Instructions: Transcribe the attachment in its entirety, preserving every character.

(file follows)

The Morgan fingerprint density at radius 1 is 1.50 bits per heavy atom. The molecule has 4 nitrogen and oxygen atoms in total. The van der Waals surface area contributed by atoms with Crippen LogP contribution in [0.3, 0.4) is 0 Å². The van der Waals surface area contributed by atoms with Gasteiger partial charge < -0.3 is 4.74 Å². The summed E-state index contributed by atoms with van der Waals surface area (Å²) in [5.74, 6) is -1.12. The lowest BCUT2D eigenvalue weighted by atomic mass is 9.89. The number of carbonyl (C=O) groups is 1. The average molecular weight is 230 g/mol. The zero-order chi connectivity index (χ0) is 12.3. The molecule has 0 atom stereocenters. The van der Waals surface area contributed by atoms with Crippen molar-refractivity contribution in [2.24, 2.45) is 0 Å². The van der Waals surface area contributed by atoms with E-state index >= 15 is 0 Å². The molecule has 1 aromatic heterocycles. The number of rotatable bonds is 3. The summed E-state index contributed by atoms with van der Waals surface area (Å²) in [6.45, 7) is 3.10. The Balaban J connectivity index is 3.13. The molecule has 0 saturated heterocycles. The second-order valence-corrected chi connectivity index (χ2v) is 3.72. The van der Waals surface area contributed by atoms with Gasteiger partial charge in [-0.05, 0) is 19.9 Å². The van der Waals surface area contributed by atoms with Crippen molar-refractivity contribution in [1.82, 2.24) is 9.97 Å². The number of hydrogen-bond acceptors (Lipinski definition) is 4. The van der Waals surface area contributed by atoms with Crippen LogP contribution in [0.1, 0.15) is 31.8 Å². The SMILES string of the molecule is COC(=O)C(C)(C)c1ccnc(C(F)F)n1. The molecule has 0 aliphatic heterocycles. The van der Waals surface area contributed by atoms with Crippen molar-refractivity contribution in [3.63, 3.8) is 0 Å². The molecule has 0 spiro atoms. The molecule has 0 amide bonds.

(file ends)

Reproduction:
The Morgan fingerprint density at radius 1 is 1.50 bits per heavy atom. The molecule has 4 nitrogen and oxygen atoms in total. The van der Waals surface area contributed by atoms with Crippen LogP contribution in [0.3, 0.4) is 0 Å². The van der Waals surface area contributed by atoms with Gasteiger partial charge < -0.3 is 4.74 Å². The summed E-state index contributed by atoms with van der Waals surface area (Å²) in [5.74, 6) is -1.12. The lowest BCUT2D eigenvalue weighted by atomic mass is 9.89. The number of carbonyl (C=O) groups is 1. The average molecular weight is 230 g/mol. The zero-order chi connectivity index (χ0) is 12.3. The molecule has 0 atom stereocenters. The van der Waals surface area contributed by atoms with Crippen molar-refractivity contribution in [2.24, 2.45) is 0 Å². The van der Waals surface area contributed by atoms with E-state index >= 15 is 0 Å². The molecule has 1 aromatic heterocycles. The number of rotatable bonds is 3. The summed E-state index contributed by atoms with van der Waals surface area (Å²) in [6.45, 7) is 3.10. The Balaban J connectivity index is 3.13. The molecule has 0 saturated heterocycles. The second-order valence-corrected chi connectivity index (χ2v) is 3.72. The van der Waals surface area contributed by atoms with Gasteiger partial charge in [-0.05, 0) is 19.9 Å². The van der Waals surface area contributed by atoms with Crippen molar-refractivity contribution in [1.82, 2.24) is 9.97 Å². The number of hydrogen-bond acceptors (Lipinski definition) is 4. The van der Waals surface area contributed by atoms with Crippen LogP contribution in [0.1, 0.15) is 31.8 Å². The SMILES string of the molecule is COC(=O)C(C)(C)c1ccnc(C(F)F)n1. The molecule has 0 aliphatic heterocycles. The van der Waals surface area contributed by atoms with Crippen molar-refractivity contribution in [3.63, 3.8) is 0 Å². The molecule has 0 spiro atoms. The molecule has 0 amide bonds.